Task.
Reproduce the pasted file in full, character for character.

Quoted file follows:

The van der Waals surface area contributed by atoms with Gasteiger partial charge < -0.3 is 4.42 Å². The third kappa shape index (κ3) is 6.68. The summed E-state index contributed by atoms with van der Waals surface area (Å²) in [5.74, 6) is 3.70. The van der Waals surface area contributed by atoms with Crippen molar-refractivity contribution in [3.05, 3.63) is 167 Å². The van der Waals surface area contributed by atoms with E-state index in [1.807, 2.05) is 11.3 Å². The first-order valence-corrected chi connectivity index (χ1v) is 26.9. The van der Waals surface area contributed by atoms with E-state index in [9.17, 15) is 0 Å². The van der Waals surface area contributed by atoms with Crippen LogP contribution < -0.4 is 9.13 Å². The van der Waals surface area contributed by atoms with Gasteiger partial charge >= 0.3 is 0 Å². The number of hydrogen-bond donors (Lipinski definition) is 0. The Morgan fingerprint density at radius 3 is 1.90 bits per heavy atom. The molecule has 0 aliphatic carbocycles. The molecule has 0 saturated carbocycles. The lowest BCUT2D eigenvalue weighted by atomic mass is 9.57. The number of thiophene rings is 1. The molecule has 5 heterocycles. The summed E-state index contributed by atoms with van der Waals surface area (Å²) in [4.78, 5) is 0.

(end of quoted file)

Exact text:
The van der Waals surface area contributed by atoms with Gasteiger partial charge < -0.3 is 4.42 Å². The third kappa shape index (κ3) is 6.68. The summed E-state index contributed by atoms with van der Waals surface area (Å²) in [5.74, 6) is 3.70. The van der Waals surface area contributed by atoms with Crippen molar-refractivity contribution in [3.05, 3.63) is 167 Å². The van der Waals surface area contributed by atoms with E-state index in [1.807, 2.05) is 11.3 Å². The first-order valence-corrected chi connectivity index (χ1v) is 26.9. The van der Waals surface area contributed by atoms with E-state index in [9.17, 15) is 0 Å². The van der Waals surface area contributed by atoms with Crippen LogP contribution < -0.4 is 9.13 Å². The van der Waals surface area contributed by atoms with Gasteiger partial charge >= 0.3 is 0 Å². The number of hydrogen-bond donors (Lipinski definition) is 0. The Morgan fingerprint density at radius 3 is 1.90 bits per heavy atom. The molecule has 0 aliphatic carbocycles. The molecule has 0 saturated carbocycles. The lowest BCUT2D eigenvalue weighted by atomic mass is 9.57. The number of thiophene rings is 1. The molecule has 5 heterocycles. The summed E-state index contributed by atoms with van der Waals surface area (Å²) in [4.78, 5) is 0.